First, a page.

Pimobendan has not been evaluated in pregnant and lactating dogs. Administer pimobendan to pregnant or lactating dogs only if the potential benefits outweigh the potential risks. Although adverse effects are uncommon, polyuria, polydipsia, vomiting, diarrhea, and inappetence are possible. A dose-related sinus tachycardia can result,4 and as with any strong inotropic agent, ventricular tachyarrhythmias may develop or worsen while pimobendan is administered.16 Ventricular tachyarrhythmias are of particular concern in Doberman pinschers and boxers but could occur in any dog with advanced dilated cardiomyopathy. Pimobendan's effect on myocytes—conserved energy demand with small increases in intracellular calcium concentration—may reduce the likelihood of a proarrhythmic effect,9 but additional studies are warranted.

In our experience with advanced dilated cardiomyopathy, pimobendan's durability as a positive inotropic agent in dogs may not be as good as reported in human studies. Thus, premature administration of pimobendan to patients with only mild to moderate myocardial failure caused by dilated cardiomyopathy could result in decreased effectiveness later in the course of the disease. It is for this reason that we recommend initiating pimobendan for patients with advanced cardiomyopathy.

At the University of Georgia Veterinary Teaching Hospital, we have prescribed pimobendan for more than 100 dogs and have followed each patient's progression. We have found pimobendan to be virtually free of overt adverse effects in dogs with either dilated cardiomyopathy or mitral valve degeneration. Mild diarrhea may have been attributable to pimobendan in one dog. We have not evaluated the potential effects of pimobendan on insulin metabolism, increased mitral regurgitation volume, or myocardial hypertrophy.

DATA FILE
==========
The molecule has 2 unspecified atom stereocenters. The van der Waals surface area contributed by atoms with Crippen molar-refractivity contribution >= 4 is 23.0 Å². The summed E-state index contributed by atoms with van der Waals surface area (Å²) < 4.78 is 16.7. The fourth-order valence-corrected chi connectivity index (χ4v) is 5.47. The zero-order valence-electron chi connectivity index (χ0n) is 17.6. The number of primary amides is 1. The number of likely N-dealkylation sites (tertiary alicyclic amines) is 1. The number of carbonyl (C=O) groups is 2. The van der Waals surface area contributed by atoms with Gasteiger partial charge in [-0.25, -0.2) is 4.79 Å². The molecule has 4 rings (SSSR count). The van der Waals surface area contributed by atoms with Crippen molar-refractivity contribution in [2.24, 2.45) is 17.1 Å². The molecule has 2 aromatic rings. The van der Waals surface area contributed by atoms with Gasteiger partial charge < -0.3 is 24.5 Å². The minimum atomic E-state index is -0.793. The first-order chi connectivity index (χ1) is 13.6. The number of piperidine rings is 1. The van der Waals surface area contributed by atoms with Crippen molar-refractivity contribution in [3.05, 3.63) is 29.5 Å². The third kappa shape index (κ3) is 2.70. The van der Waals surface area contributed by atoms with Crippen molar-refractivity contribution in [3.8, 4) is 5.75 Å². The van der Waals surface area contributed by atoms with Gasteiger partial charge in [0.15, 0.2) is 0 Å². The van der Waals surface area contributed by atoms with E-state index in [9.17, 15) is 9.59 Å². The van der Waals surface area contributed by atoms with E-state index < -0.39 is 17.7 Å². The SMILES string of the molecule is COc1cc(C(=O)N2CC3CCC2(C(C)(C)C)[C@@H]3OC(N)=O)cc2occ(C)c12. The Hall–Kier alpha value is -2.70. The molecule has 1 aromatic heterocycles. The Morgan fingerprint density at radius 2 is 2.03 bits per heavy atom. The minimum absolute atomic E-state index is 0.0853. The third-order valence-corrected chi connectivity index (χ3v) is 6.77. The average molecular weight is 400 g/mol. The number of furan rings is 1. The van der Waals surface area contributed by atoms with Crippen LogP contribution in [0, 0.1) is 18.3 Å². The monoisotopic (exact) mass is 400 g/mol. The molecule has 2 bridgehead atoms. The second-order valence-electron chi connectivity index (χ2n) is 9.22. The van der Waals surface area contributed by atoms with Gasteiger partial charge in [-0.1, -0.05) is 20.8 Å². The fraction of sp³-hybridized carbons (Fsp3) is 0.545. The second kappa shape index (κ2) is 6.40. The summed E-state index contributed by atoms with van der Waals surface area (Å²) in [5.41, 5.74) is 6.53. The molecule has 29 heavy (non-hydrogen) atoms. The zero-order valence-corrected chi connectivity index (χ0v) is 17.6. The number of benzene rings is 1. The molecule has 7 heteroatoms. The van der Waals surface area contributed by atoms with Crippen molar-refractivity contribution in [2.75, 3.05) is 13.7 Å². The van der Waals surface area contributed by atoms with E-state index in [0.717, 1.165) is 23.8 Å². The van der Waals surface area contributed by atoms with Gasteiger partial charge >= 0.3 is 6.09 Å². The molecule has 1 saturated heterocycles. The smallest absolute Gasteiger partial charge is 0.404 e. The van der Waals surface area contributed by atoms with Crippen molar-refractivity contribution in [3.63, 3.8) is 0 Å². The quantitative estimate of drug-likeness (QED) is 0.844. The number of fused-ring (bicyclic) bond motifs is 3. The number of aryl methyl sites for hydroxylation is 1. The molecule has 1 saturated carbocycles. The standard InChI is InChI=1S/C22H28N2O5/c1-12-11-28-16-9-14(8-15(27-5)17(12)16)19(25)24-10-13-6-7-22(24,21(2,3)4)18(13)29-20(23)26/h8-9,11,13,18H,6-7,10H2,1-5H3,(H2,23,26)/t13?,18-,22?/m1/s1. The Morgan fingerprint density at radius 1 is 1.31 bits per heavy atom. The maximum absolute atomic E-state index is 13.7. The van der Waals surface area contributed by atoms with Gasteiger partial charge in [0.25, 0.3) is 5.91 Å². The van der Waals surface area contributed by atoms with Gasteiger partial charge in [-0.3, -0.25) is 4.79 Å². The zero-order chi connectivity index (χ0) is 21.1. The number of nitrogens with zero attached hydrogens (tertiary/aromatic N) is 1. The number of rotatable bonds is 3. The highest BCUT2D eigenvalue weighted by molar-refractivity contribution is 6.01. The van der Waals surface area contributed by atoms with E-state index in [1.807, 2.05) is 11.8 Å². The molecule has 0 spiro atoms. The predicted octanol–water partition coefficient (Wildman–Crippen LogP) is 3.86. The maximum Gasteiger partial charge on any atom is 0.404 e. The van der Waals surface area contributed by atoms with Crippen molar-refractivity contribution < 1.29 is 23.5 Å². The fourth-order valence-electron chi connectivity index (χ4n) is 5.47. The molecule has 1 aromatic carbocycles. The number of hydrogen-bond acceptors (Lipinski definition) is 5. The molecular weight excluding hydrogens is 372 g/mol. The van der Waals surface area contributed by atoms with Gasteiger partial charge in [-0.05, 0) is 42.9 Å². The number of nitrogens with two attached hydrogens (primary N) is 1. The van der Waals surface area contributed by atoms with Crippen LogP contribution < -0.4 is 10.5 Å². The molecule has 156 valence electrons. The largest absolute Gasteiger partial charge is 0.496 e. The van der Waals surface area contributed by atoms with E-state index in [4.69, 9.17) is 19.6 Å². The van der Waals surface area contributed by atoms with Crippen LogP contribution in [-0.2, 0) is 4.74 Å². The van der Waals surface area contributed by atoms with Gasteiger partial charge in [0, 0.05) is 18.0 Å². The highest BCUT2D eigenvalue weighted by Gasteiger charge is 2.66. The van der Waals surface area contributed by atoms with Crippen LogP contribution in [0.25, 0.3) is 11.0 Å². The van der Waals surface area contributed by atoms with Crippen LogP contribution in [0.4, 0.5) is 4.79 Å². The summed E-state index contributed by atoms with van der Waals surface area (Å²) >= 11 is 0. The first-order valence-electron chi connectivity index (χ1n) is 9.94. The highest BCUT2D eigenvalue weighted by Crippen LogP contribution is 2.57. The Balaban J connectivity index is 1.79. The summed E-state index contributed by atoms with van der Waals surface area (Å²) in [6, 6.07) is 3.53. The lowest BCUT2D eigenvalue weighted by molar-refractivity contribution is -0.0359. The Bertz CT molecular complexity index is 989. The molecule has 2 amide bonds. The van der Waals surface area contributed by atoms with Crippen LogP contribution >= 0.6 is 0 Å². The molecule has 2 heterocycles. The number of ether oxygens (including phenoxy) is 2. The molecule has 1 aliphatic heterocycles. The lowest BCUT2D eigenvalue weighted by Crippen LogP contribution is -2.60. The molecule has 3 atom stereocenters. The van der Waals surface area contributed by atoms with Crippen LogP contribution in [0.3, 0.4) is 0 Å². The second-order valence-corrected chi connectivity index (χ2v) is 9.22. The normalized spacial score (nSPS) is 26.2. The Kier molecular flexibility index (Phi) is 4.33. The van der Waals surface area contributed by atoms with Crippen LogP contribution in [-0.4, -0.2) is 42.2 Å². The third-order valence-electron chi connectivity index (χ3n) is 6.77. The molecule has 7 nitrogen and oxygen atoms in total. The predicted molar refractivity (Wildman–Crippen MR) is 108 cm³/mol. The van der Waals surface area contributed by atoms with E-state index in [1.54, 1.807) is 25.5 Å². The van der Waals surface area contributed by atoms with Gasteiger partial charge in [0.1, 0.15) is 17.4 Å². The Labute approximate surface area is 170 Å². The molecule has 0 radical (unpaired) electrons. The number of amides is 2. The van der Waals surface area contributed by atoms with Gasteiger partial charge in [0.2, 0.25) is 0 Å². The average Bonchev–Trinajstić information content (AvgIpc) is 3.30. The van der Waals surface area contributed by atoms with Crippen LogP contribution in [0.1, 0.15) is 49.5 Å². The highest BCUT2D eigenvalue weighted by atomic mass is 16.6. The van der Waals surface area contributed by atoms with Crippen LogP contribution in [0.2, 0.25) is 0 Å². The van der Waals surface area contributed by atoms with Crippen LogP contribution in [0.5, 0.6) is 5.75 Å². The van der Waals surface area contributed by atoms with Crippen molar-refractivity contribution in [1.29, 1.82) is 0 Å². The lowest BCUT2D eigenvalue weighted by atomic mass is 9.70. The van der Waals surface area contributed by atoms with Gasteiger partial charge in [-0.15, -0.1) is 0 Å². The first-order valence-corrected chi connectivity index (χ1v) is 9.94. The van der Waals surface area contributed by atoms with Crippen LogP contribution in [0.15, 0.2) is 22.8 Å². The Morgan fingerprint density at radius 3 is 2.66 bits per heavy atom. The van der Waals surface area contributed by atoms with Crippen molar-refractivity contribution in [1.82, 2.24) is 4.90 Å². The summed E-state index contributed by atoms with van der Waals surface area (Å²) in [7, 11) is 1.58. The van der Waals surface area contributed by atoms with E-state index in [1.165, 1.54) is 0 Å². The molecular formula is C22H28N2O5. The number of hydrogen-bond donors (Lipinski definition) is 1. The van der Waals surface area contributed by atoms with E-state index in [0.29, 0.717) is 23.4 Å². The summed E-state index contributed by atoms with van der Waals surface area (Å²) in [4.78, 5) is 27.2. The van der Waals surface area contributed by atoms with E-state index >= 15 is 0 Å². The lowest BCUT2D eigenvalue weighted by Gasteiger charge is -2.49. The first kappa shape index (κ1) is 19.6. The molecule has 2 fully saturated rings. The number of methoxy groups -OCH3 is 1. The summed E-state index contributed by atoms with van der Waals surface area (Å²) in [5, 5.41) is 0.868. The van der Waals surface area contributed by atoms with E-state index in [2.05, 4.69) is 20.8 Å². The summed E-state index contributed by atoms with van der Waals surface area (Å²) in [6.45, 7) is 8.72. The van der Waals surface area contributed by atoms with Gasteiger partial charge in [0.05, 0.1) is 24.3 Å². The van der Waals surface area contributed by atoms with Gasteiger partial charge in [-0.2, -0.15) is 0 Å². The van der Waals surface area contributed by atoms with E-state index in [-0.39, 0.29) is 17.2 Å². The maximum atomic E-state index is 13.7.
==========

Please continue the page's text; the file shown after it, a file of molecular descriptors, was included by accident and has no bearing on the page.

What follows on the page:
The efficacy of pimobendan in cats has not been reported. Hypertrophic cardiomyopathy is the most common cardiomyopathy in cats, and pimobendan is contraindicated. Although the manufacturer has not conducted any trials to determine the safety of pimobendan in cats, we have administered pimobendan in 10 cats with idiopathic dilated cardiomyopathy or advanced restrictive cardiomyopathy. We use a dosage of 0.6 mg/kg given orally every 12 hours. We have not encountered clinically relevant adverse effects. In our experience, when added to ace inhibitor and furosemide therapy in cats with restricted cardiomyopathy, pimobendan appeared to have no efficacy.


Pimobendan has never been licensed in the United States to treat congestive heart failure in either dogs or people. However, pimobendan has been approved for veterinary use and has been used extensively in some countries of Europe by veterinarians for more than six years. Pimobendan studies in dogs are being conducted in the United States. We have been using pimobendan at the University of Georgia Veterinary Teaching Hospital for about four years, and clients have been pleased with the results. Currently, approval to obtain pimobendan for individual dogs can be requested from the fda Center for Veterinary Medicine.


Pimobendan is an inodilator used to treat overt or impending congestive heart failure in dogs. Preliminary studies, although limited, have either demonstrated or suggested a favorable influence when pimobendan is used as adjunctive therapy (e.g. with an ace inhibitor, furosemide, digoxin) in patients with advanced dilated cardiomyopathy or mitral valve disease.12,13 Pimobendan is well-tolerated in dogs and has a favorable adverse effects profile. Pimobendan should not be used as a replacement for, but rather as cotherapy with, other cardiac drugs to enhance the quality of life in dogs with overt or impending congestive heart failure.

Justin D. Thomason, DVM, DACVIM (small animal internal medicine)

Tiffany K. Fallaw, BS, RVT

Clay Calvert, DVM, DACVIM (small animal internal medicine)

Department of Small Animal Medicine and Surgery

College of Veterinary Medicine

University of Georgia

Athens, GA 30605